Before discussing the specifics of this function, it is important to point out that we must ensure that it is smooth and differentiable. The reason is that when we want to optimize this device through gradient-based methods, we need to be able to compute the gradient of our objective function with respect to the raw parameter values. The adjoint method gives us a way to do this, but it requires us being able to propagate the derivative information backwards through our device parameterization function. Therefore, the derivative of this function must be well-defined for us to optimize in our parameter space.

To illustrate the points we’ve discussed so far, let’s introduce one method for binarization of our device. Let’s imagine our parameter values (p) can range between negative infinity and infinity, with p=0 representing the halfway point between our two limits of the permittivity. We can introduce a hyperbolic tangent function to convert between parameter values and permittivity values. The function has an extra parameter “beta”, which controls the “steepness” of the projection. On the right hand side, we plot the tanh function with varying values of beta and see that for small beta, the projection is almost linear. However, as beta increases, it begins to look like a step function. A high beta value therefore has the effect of applying binarization to our device and one can tune this parameter either during or after optimization to help produce a binary structure. In short, the gradient-based optimization will still tune parameters in the parameter space, but passing the values through this tanh function will result in more binarized permittivity values.

To illustrate this effect, here are the results of three optimizations with different values of beta in the tanh projection. As we can see, increasing the beta has the effect of creating more binarized structures, whereas the low beta structures tend to have permittivities between that of air and silicon. From looking at the field plots, we also notice that all three structures successfully perform the mode conversion. While this is an important first step, we still notice that the permittivity of the binarized structure varies rapidly from pixel to pixel. Therefore it would be very difficult to actually fabricate such a structure without introducing some kind of constraint on the feature size.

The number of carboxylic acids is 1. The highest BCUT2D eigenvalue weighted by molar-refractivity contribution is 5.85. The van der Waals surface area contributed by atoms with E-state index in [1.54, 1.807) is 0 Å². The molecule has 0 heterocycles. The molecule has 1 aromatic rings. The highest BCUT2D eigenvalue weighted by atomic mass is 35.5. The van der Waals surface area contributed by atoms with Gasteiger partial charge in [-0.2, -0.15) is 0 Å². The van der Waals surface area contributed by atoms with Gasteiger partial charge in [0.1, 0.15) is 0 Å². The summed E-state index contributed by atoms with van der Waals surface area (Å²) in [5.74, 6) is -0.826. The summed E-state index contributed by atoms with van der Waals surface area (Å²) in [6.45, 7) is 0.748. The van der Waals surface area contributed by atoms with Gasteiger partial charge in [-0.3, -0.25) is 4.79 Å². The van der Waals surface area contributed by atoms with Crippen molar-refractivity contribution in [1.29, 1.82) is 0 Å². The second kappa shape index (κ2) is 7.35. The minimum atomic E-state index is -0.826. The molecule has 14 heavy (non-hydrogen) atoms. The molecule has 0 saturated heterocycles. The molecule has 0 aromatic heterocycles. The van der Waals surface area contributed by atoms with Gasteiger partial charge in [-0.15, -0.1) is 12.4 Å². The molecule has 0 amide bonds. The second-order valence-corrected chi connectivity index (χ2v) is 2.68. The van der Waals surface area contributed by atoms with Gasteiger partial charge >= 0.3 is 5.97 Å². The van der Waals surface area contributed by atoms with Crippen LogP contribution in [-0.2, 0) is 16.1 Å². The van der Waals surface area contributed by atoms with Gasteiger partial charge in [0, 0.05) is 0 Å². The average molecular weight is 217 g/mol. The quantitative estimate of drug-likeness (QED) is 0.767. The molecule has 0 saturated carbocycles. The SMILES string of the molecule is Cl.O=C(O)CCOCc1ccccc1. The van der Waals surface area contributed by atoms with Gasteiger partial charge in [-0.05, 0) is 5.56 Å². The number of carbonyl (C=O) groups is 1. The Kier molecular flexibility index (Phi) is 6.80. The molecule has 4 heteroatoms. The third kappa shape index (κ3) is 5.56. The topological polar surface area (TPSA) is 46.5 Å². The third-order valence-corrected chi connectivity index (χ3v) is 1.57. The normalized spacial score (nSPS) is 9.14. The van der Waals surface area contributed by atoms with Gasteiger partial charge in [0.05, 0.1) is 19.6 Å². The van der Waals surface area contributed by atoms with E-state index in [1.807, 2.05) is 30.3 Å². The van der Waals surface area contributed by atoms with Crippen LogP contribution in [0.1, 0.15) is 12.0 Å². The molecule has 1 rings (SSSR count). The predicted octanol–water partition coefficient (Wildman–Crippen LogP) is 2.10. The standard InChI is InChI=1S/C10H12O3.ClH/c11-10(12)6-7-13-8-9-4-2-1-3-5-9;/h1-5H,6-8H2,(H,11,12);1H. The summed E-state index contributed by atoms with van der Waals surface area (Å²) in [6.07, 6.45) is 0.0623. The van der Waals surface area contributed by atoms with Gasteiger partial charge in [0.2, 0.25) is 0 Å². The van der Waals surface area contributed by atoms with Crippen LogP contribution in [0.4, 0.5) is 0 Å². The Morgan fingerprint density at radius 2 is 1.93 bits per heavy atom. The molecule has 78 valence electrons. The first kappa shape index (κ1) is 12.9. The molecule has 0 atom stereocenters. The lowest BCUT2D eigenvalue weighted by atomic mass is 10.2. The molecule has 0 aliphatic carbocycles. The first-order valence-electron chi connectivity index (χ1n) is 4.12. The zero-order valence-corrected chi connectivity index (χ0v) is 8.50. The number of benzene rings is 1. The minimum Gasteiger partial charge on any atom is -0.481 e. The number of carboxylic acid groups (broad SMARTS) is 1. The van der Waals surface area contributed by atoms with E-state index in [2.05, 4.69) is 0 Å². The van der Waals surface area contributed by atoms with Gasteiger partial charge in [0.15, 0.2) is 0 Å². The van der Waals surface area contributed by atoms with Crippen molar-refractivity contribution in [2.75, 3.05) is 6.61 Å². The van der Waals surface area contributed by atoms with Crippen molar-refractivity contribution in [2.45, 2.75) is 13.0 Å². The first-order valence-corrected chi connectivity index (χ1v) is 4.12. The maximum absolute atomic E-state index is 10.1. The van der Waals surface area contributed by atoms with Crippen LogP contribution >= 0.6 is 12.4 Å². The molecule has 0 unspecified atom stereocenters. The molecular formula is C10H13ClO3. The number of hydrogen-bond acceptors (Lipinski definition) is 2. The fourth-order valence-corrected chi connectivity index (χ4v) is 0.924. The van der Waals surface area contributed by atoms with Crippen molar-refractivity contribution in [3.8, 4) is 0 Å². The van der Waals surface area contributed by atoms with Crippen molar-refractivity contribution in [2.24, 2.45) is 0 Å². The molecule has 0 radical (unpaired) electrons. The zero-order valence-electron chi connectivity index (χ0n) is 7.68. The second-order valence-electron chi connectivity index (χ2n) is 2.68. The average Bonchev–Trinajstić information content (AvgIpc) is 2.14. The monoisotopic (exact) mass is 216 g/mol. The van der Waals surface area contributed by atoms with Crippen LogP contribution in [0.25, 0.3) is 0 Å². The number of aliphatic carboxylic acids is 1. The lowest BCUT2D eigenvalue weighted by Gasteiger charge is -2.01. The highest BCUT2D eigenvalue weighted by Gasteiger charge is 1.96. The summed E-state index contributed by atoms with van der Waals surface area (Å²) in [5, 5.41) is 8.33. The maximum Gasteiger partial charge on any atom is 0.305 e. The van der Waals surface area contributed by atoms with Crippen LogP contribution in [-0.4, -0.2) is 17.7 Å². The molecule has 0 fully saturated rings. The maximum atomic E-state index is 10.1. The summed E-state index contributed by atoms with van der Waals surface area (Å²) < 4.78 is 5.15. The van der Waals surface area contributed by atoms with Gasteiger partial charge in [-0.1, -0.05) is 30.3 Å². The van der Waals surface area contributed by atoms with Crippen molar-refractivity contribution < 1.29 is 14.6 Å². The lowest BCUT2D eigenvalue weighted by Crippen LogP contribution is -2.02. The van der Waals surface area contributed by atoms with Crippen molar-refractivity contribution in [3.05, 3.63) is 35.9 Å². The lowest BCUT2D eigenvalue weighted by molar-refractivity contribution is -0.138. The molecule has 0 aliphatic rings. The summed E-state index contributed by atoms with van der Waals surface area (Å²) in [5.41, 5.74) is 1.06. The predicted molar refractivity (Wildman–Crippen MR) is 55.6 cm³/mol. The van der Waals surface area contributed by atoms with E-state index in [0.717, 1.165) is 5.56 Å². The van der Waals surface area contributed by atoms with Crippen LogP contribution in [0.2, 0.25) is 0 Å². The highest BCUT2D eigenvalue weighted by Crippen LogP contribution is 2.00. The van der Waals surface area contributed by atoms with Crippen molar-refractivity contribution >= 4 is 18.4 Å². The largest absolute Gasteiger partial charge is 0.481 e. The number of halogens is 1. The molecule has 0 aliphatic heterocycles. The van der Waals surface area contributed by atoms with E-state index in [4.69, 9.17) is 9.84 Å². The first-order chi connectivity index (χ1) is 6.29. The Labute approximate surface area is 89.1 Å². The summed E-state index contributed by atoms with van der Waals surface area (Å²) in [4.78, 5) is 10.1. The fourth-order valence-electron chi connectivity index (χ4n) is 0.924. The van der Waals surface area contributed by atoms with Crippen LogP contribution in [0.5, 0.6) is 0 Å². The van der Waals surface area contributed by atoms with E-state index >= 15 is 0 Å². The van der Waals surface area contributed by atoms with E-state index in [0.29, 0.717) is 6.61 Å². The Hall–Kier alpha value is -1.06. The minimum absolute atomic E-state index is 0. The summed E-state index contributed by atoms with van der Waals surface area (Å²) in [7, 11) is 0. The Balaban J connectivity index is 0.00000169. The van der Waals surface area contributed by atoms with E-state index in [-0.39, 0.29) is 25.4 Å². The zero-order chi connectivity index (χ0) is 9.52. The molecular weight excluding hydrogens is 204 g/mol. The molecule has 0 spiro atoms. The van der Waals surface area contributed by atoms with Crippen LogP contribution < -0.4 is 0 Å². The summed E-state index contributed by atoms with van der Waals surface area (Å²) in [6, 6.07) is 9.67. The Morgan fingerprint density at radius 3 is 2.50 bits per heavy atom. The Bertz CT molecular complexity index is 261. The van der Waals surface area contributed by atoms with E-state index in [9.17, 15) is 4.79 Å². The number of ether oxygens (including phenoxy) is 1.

To introduce feature size constraints, we will add another process to the pipeline of mapping from parameter space to the permittivity values in our device. We now imagine a two step process, we still have a parameter space that can vary pixel-by-pixel. However, before passing through our hyperbolic tangent projection function, we will first convolve our parameters with a kernel so that we can “smooth” the values in real space a bit. We choose a kernel with a radius R, where the larger R produces more smoothed out values, producing larger feature size. Through this parameter, one can therefore control how large of feature size is present in the final device. As we discussed, both of these functions are smooth and differentiable, so it is possible to pass gradient information backwards through this mapping for optimization.

Here are some results of optimizing the mode converter with three values of R. When R=0, we notice that the results are very pixelated, with extremely small feature size. As R increases to 100nm, we start to see larger feature sizes, which get even larger as we further increase R. Again, all three devices seem to convert modes as desired based on their field profiles.

Here we apply the procedure we’ve layed out on a three dimensional optimization problem. We set up our device as a thin film of silicon on a silicon dioxide substrate and optimize the pattern etched onto the silicon in the design region. We introduce a conic filter with radius of 500nm and a tanh projection with beta=200. We show the top view of the structure and the field patterns after 50 iterations of optimization. The final device works as intended to convert the waveguide modes and also exhibits large feature size and mostly binarized permittivity values.

To summarize, an important idea to incorporate fabrication constraints in inverse design is to imagine a mapping from your optimization parameter space to your structure. One can then craft this parameterization to incorporate any of the constraints that you might care about in your application. Of course, in this simple example, we introduced some basic constraints, but there are a lot of degrees of freedom that could be introduced so one must think carefully about such choice of parameterization. In future lectures we will go into more details about these considerations.